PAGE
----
Twin NASA Spacecraft Deliberately Crash into Moon

Monday, 17 Dec 2012 05:37 PM

 

  Comment  |
   Contact  |
  Print   |
    A   A  
  Copy Shortlink

PASADENA, Calif. (AP) — Two NASA spacecraft have wrapped up their mission by intentionally crashing into the moon.

Engineers on Monday commanded the spacecraft to fire their engines and burn their remaining fuel. The first slammed into a mountain near the moon's north pole. Its twin followed seconds later and aimed for the same target.

Since the impact site was in darkness, NASA had said the crash wouldn't be visible from Earth.

The spacecraft named Ebb and Flow circled the moon for nearly a year, mapping the lunar gravity field. To do their job, they had to fly at low altitudes above the surface, which consumes a lot of fuel.

NASA decided to execute a controlled crash and bring the spacecraft down far away from any historical site on the moon.

© Copyright 2014 The Associated Press. All rights reserved. This material may not be published, broadcast, rewritten or redistributed.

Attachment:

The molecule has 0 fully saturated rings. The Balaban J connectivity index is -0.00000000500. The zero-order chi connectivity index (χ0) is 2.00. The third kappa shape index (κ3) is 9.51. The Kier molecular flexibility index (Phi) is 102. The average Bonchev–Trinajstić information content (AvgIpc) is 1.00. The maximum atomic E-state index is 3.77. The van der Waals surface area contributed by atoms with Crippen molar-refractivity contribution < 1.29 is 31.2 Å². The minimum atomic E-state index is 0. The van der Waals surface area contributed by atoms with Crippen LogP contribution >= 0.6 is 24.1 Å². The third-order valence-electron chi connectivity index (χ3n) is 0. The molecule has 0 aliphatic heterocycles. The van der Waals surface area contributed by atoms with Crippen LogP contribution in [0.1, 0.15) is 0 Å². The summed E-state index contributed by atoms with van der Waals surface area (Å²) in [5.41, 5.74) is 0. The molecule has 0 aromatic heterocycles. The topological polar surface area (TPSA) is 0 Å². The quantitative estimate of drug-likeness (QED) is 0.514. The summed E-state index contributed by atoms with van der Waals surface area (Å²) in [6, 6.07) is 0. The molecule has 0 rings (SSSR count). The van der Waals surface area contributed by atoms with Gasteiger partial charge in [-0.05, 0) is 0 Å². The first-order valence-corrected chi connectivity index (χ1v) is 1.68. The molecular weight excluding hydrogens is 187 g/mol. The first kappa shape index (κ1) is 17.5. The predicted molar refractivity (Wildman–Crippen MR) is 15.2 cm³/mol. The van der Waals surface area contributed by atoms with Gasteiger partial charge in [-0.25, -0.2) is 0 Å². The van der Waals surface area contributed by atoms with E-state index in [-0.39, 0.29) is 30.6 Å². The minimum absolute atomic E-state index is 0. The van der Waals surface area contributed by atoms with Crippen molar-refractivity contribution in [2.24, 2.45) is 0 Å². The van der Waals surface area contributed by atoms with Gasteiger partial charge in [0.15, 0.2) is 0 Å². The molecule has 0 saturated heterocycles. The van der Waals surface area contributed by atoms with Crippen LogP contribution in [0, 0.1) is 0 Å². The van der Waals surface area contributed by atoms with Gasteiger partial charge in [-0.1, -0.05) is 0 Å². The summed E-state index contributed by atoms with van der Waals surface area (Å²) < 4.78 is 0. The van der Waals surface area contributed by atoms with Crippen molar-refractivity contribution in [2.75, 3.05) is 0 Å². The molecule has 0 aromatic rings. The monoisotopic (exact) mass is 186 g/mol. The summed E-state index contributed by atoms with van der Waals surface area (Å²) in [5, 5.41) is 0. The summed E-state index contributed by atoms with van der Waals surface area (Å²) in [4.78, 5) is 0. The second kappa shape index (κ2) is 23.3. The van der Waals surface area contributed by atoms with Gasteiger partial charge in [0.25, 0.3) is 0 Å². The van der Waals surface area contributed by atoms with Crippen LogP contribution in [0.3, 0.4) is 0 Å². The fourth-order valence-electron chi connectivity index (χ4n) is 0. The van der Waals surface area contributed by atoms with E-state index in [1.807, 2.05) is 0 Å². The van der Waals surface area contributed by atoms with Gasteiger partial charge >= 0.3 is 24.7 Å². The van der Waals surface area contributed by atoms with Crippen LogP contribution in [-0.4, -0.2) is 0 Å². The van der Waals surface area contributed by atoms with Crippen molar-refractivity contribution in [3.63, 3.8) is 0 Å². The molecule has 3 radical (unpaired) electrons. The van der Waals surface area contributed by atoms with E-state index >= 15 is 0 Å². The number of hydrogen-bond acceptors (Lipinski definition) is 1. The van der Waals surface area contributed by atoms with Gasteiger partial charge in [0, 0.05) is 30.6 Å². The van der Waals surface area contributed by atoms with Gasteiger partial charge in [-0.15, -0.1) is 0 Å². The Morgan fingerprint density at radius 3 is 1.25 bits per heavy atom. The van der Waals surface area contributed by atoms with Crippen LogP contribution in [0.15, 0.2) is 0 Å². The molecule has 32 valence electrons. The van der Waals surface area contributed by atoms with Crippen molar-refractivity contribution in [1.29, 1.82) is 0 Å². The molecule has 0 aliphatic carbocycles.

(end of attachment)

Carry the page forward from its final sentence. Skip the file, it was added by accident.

Comment  |
   Contact  |
  Print   |
  Copy Shortlink
Around the Web
Join the Newsmax Community
Please review Community Guidelines before posting a comment.
>> Register to share your comments with the community.
>> Login if you are already a member.
blog comments powered by Disqus
 
Email:
Country
Zip Code:
Privacy: We never share your email.
 
Follow Newsmax
Like us
on Facebook
Follow us
on Twitter
Add us
on Google Plus
Around the Web
Top Stories
You May Also Like

German Researchers: Cellphone Calls, Messages Easy to Crack

Friday, 19 Dec 2014 14:12 PM

Security flaws on the global network that routes the world's cellphone calls and texts could allow hackers and criminals . . .

Kepler's Exoplanet Find Is First Since Space Telescope Revived

Friday, 19 Dec 2014 09:54 AM

The Kepler space telescope has discovered its first exoplanet since NASA's engineers were able to reboot the mission man . . .

Rosetta Comet-Landing Is 2014's Top Science Breakthrough

Friday, 19 Dec 2014 08:37 AM

The top scientific breakthrough of 2014 was the European Space Agency's Rosetta spacecraft's rendezvous with a comet, th . . .

Most Commented

Newsmax, Moneynews, Newsmax Health, and Independent. American. are registered trademarks of Newsmax Media, Inc. Newsmax TV, and Newsmax World are trademarks of Newsmax Media, Inc.

 
NEWSMAX.COM
America's News Page
©  Newsmax Media, Inc.
All Rights Reserved